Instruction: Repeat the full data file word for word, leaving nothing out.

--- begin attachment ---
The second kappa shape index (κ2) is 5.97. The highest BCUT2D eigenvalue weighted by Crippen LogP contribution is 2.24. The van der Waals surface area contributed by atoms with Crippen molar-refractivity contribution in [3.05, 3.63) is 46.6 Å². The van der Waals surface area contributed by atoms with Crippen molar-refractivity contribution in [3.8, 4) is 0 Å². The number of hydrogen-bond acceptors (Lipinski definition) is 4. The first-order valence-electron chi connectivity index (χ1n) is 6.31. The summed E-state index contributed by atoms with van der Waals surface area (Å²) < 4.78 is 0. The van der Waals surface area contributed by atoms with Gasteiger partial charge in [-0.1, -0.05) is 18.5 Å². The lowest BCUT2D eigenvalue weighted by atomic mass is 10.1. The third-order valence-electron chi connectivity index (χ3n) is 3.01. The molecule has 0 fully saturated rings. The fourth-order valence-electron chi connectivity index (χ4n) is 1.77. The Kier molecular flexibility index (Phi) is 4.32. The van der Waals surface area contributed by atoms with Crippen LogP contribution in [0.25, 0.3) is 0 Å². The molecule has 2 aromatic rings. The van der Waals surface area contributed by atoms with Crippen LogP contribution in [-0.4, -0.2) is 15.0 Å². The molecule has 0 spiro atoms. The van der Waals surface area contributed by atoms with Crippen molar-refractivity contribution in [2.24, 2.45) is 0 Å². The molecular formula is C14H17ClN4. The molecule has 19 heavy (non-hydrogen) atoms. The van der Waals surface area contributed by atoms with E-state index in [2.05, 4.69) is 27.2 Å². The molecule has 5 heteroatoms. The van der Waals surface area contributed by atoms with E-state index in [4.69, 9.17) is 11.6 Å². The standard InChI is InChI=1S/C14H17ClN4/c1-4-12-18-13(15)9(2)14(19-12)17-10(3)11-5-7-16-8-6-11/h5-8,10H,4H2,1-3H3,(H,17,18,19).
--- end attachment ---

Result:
The second kappa shape index (κ2) is 5.97. The highest BCUT2D eigenvalue weighted by Crippen LogP contribution is 2.24. The van der Waals surface area contributed by atoms with Crippen molar-refractivity contribution in [3.05, 3.63) is 46.6 Å². The van der Waals surface area contributed by atoms with Crippen molar-refractivity contribution in [3.8, 4) is 0 Å². The number of hydrogen-bond acceptors (Lipinski definition) is 4. The first-order valence-electron chi connectivity index (χ1n) is 6.31. The summed E-state index contributed by atoms with van der Waals surface area (Å²) < 4.78 is 0. The van der Waals surface area contributed by atoms with Gasteiger partial charge in [-0.1, -0.05) is 18.5 Å². The lowest BCUT2D eigenvalue weighted by atomic mass is 10.1. The third-order valence-electron chi connectivity index (χ3n) is 3.01. The molecule has 0 fully saturated rings. The fourth-order valence-electron chi connectivity index (χ4n) is 1.77. The Kier molecular flexibility index (Phi) is 4.32. The van der Waals surface area contributed by atoms with Crippen LogP contribution in [0.25, 0.3) is 0 Å². The molecule has 2 aromatic rings. The van der Waals surface area contributed by atoms with Crippen LogP contribution in [-0.4, -0.2) is 15.0 Å². The molecule has 0 spiro atoms. The van der Waals surface area contributed by atoms with Crippen molar-refractivity contribution in [2.24, 2.45) is 0 Å². The molecular formula is C14H17ClN4. The molecule has 19 heavy (non-hydrogen) atoms. The van der Waals surface area contributed by atoms with E-state index in [2.05, 4.69) is 27.2 Å². The molecule has 5 heteroatoms. The van der Waals surface area contributed by atoms with E-state index in [4.69, 9.17) is 11.6 Å². The standard InChI is InChI=1S/C14H17ClN4/c1-4-12-18-13(15)9(2)14(19-12)17-10(3)11-5-7-16-8-6-11/h5-8,10H,4H2,1-3H3,(H,17,18,19).